“There was an inefficient system in place, and what I did was subvert it by an external rotation of reluctant holly jollies. Nasally, I came to understand that light is a thing that is produced through the collision of particulates, and boy isn’t that the truth.” As part of their year-end review, McSweeney’s republished their ten most popular pieces of 2014, including the above. Its title? “Donald Barthelme Narrates the Progress of the Reindeer.”
“The way (Yeats) puts down a man’s head & a woman’s head side by side, or face to face, is terrifying, two irreducible singlenesses & the impassable immensity between.” The Paris Review has published a brief, fascinating letter written by Samuel Beckett to his aunt Cissie Sinclair containing an original poem and some positive criticism of the painter Jack B. Yeats. Top it off with this essay by Elizabeth Winkler about language, style, and translation–and how any of that might help to make sense of Beckett’s convoluted legacy.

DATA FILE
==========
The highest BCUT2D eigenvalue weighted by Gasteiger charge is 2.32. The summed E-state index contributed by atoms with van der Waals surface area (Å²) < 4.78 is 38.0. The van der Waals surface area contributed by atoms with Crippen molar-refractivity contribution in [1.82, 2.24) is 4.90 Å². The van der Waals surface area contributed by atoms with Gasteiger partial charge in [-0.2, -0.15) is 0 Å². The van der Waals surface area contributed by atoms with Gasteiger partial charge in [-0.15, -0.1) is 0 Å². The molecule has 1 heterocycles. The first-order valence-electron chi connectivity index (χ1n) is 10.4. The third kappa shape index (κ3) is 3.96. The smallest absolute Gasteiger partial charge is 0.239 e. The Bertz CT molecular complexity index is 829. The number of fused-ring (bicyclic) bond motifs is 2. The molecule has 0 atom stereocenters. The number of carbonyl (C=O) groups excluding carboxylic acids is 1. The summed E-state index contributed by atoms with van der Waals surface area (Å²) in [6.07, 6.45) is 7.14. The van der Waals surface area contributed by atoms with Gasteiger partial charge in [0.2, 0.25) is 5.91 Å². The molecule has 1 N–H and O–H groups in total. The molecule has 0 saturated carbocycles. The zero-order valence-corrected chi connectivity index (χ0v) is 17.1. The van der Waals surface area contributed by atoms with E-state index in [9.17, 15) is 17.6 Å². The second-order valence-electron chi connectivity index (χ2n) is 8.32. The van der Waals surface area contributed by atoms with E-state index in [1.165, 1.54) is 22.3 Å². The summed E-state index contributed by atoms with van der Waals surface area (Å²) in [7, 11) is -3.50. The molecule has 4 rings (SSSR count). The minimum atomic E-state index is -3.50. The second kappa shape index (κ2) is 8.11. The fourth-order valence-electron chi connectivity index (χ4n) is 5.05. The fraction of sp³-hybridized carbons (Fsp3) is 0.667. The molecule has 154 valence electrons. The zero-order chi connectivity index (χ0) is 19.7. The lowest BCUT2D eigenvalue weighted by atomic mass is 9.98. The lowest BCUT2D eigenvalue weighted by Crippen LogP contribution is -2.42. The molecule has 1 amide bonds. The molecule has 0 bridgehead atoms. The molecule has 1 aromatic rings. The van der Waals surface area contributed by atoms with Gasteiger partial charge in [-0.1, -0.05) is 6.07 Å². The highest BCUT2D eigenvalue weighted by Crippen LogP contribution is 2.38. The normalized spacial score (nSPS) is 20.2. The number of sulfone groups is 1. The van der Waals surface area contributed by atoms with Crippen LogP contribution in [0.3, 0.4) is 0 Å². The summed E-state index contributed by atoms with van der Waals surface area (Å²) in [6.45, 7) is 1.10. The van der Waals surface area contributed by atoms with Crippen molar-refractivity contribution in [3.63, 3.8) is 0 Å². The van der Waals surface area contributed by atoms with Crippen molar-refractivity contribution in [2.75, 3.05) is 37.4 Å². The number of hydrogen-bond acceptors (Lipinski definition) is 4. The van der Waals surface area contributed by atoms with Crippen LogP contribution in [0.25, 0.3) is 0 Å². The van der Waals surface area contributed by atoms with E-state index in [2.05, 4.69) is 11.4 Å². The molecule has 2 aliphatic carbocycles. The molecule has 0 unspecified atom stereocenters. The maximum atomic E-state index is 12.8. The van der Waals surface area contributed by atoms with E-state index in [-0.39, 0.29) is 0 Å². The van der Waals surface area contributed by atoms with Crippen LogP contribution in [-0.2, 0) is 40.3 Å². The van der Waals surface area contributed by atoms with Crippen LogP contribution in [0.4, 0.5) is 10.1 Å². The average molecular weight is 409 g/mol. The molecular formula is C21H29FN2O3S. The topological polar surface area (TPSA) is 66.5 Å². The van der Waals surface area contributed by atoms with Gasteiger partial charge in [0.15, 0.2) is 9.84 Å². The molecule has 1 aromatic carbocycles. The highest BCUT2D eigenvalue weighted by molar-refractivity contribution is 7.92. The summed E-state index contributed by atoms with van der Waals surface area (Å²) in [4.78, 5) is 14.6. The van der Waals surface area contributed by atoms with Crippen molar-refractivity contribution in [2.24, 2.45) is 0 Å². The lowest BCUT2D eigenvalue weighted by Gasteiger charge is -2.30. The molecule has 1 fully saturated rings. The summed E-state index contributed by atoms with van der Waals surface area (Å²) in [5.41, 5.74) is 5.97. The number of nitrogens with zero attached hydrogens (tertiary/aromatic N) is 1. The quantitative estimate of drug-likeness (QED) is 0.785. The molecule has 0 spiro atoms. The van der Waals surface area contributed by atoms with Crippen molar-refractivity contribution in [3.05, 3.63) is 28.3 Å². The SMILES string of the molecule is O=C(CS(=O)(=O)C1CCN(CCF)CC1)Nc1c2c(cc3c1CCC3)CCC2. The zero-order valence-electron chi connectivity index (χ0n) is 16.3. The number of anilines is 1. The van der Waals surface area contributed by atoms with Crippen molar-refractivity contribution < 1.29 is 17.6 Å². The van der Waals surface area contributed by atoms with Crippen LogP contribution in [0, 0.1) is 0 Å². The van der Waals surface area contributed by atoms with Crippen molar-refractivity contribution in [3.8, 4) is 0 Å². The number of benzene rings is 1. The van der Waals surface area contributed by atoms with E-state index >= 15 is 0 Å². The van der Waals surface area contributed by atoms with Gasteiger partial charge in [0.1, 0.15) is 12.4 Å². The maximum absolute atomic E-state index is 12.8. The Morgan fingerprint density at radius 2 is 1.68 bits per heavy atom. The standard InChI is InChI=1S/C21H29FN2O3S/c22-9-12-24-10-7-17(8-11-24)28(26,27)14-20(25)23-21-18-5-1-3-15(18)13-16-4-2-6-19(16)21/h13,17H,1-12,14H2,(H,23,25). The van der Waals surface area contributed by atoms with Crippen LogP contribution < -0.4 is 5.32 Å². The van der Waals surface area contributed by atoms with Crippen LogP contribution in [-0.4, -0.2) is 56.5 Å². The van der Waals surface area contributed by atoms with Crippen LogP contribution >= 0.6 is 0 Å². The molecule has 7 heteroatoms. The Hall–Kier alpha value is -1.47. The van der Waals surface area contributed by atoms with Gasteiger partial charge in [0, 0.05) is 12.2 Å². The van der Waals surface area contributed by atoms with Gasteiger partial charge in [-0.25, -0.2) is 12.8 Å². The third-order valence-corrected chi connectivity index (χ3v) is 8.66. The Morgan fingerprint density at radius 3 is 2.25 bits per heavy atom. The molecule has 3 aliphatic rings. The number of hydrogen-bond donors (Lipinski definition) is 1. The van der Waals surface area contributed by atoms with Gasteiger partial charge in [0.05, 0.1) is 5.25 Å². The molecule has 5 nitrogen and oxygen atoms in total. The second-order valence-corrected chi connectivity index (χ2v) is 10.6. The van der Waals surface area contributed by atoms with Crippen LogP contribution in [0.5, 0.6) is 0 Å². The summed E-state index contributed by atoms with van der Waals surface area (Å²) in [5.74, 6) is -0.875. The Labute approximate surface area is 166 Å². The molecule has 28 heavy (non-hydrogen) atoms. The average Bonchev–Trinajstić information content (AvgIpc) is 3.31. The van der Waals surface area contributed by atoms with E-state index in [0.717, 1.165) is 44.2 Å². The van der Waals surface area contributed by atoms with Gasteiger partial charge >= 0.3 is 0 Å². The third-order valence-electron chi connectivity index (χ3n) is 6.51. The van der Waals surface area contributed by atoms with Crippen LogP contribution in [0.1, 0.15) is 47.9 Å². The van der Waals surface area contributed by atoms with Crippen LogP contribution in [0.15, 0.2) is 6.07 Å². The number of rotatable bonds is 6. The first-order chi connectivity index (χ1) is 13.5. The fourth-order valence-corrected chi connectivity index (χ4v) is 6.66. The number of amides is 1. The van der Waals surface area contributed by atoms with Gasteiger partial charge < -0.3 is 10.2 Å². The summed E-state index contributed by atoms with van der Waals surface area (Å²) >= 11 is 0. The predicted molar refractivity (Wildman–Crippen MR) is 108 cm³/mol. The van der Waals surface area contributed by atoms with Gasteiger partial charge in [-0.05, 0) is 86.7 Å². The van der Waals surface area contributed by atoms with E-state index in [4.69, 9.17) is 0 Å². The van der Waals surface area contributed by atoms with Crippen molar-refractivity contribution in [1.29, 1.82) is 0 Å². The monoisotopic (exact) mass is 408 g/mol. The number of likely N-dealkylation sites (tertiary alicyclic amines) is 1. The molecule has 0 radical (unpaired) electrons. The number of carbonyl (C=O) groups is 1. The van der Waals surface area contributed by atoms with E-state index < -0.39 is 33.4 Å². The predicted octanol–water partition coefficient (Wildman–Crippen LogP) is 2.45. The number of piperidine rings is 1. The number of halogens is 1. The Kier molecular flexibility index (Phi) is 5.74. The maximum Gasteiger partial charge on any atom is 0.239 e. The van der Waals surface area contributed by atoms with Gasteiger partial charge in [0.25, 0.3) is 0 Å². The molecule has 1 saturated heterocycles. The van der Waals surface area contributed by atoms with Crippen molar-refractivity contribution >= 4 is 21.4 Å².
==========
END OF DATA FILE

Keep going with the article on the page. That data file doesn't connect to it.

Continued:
David Meltzer interviewed renowned Beat poet Lawrence Ferlinghetti for the Poetry Foundation. At 93 years of age, Ferlinghetti still contends that “the real popular poets of America” are not the people writing verse for poetry collections, but rather the folk musicians and folksingers. “A lot of folksingers’ poems are greater than the printed poems!” Ferlinghetti explains. Evidently the American Academy of Arts and Letters agrees: Bob Dylan recently became the first rock musician ever inducted into its ranks.
Students at Brooklyn’s International High School come from more than forty-five countries and speak more than twenty-eight languages. Their stories are now recorded in Brooke Hauser’s new book, The New Kids: Big Dreams and Brave Journeys at a High School for Immigrant Teens.